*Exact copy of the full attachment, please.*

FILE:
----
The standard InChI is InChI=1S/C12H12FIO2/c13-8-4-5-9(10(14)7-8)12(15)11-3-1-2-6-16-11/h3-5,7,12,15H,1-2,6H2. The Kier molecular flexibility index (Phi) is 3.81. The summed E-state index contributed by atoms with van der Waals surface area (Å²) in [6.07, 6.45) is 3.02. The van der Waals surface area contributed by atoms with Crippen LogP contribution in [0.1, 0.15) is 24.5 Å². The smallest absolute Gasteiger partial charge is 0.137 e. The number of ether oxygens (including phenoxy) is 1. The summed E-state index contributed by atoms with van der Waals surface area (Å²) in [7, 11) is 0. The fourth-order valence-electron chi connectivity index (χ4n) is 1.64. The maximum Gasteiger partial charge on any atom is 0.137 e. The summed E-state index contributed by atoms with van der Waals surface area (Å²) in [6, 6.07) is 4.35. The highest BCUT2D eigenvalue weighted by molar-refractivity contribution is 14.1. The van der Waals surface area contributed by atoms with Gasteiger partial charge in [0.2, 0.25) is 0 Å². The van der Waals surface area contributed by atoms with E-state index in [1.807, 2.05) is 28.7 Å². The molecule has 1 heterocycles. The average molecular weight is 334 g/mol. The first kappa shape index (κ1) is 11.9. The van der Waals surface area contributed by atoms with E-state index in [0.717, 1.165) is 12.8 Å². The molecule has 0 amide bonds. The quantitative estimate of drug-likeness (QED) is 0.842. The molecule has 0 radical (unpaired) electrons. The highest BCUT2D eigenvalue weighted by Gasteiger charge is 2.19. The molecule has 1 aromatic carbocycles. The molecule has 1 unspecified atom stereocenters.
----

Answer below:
The standard InChI is InChI=1S/C12H12FIO2/c13-8-4-5-9(10(14)7-8)12(15)11-3-1-2-6-16-11/h3-5,7,12,15H,1-2,6H2. The Kier molecular flexibility index (Phi) is 3.81. The summed E-state index contributed by atoms with van der Waals surface area (Å²) in [6.07, 6.45) is 3.02. The van der Waals surface area contributed by atoms with Crippen LogP contribution in [0.1, 0.15) is 24.5 Å². The smallest absolute Gasteiger partial charge is 0.137 e. The number of ether oxygens (including phenoxy) is 1. The summed E-state index contributed by atoms with van der Waals surface area (Å²) in [7, 11) is 0. The fourth-order valence-electron chi connectivity index (χ4n) is 1.64. The maximum Gasteiger partial charge on any atom is 0.137 e. The summed E-state index contributed by atoms with van der Waals surface area (Å²) in [6, 6.07) is 4.35. The highest BCUT2D eigenvalue weighted by molar-refractivity contribution is 14.1. The van der Waals surface area contributed by atoms with Gasteiger partial charge in [0.2, 0.25) is 0 Å². The van der Waals surface area contributed by atoms with E-state index in [1.807, 2.05) is 28.7 Å². The molecule has 1 heterocycles. The average molecular weight is 334 g/mol. The first kappa shape index (κ1) is 11.9. The van der Waals surface area contributed by atoms with E-state index in [0.717, 1.165) is 12.8 Å². The molecule has 0 amide bonds. The quantitative estimate of drug-likeness (QED) is 0.842. The molecule has 0 radical (unpaired) electrons. The highest BCUT2D eigenvalue weighted by Gasteiger charge is 2.19. The molecule has 1 aromatic carbocycles. The molecule has 1 unspecified atom stereocenters.